The Centers for Medicare Services & Medicaid (CMS) issued Program Memorandum A-98-18, dated June, 1998, indicating that in States where Medicaid does not fully pay for dually eligible beneficiaries’ cost sharing (cross-over claims), providers may claim the difference as a bad debt for purposes of Medicare payment. Final Reimbursement for bad debts is determined at year-end through the Medicare cost report settlement.
Medicare Policy on Bad Debts
According to Chapter 3 of the Provider Reimbursement Manual (PRM), CMS Publication 15-1, and the Code of Federal Regulations (CFR) 42, Section 413.80, a Medicare bad debt must meet the following minimum requirements:
- The bad debt must be related to Medicare covered services for coinsurance and deductible amounts. Bad debts relating to noncovered services or to physician charges are non-reimbursable bad debts.
- Documentation must clearly indicate that a reasonable collection effort was made. Documentation of collection effort should include copies of letters, follow-up letters, reports of telephone and personal contacts, etc. The collection effort must be “genuine”, rather than a token effort. Your facility’s collection effort for Medicare deductible and coinsurance amounts should be similar to the effort made for the collection of amounts from non-Medicare patients. If your facility refers non-Medicare claims to a collection agency, all Medicare claims should also be referred to a collection agency. (This collection effort is not required if the beneficiary is indigent – see item 4 below.)
- The bad debt must be actually uncollectible when claimed as worthless. According to PRM, Part I, Section 310.2, a bill is presumed to be uncollectible if a reasonable effort was made to collect the bill and the bill remains unpaid for more than 120 days from the date the first bill was mailed to the beneficiary.
- A Medicare bad debt can only be written off prior to the 120 days from the date of the first patient bill if the patient has been determined to meet the requirement of indigence. Patient files should contain documentation of the method by which indigence was determined in addition to all information supporting the determination. PRM Part I, Section 312 states the following regarding indigency as: “Providers can deem Medicare beneficiaries indigent or medically indigent when such individuals have also been determined eligible for Medicaid as either categorically needy individuals or medically needy individuals, respectively.” If the patient is on Medicaid, then Medicaid eligibility documentation should be maintained in the file, including the date of the Remittance Advice from the Medicaid fiscal intermediary processing the claim.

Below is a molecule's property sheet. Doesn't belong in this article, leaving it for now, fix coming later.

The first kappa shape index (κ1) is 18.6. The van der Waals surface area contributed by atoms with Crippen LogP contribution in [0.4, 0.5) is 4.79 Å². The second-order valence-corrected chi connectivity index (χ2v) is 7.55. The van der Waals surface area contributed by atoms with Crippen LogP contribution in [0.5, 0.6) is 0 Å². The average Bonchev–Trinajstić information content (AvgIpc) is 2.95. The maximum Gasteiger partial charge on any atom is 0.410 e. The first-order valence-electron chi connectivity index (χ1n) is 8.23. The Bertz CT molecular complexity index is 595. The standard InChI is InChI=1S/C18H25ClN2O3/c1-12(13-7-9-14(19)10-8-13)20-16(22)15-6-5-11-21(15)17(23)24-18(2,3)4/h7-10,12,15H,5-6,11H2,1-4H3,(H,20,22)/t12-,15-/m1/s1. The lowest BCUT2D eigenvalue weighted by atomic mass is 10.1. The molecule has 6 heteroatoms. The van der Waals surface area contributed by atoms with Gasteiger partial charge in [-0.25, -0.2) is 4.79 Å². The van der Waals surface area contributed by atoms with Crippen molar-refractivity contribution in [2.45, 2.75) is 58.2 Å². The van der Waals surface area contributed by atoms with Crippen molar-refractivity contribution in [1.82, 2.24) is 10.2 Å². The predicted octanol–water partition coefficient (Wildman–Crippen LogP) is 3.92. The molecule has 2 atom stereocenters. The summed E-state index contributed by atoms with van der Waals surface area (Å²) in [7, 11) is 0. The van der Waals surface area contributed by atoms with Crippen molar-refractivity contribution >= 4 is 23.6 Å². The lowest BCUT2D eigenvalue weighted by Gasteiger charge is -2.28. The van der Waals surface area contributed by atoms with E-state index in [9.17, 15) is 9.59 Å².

- The uncollectible amount must be charged off as a bad debt in the accounting period in which the account is deemed to be worthless. If your facility recovers an amount that was previously written off and claimed as a Medicare bad debt, your current year’s bad debts should be reduced by the amount recovered.
When filing your Medicare cost report, you are required to complete a CMS-339 questionnaire. The questionnaire indicates that if bad debts are claimed on the cost report, a supporting schedule must contain the following:
- Patient Name and HIC Number
- Date of Service
- Coinsurance and Deductible Amounts
- Date of First Patient Billing
- Amounts Recovered from Beneficiary
- Identification of Indigent Bad Debt
- Date of Write-off
- Date the Collection Agency Ceased Collection Efforts
Submitting Interim Payments for Bad Debts
To submit interim rate changes information for bad debts, go to the Provider Audit and Reimbursement / Financial section of the “Write Us” page to obtain the address for “Interim Payments for Bad Debts.”
If you have questions about an audit-related issue, go to the Provider Audit and Reimbursement Contact Information on the “Phone Us” page and telephone the number listed under “Interim Payments for Bad Debts.”
Page last updated: November 5, 2013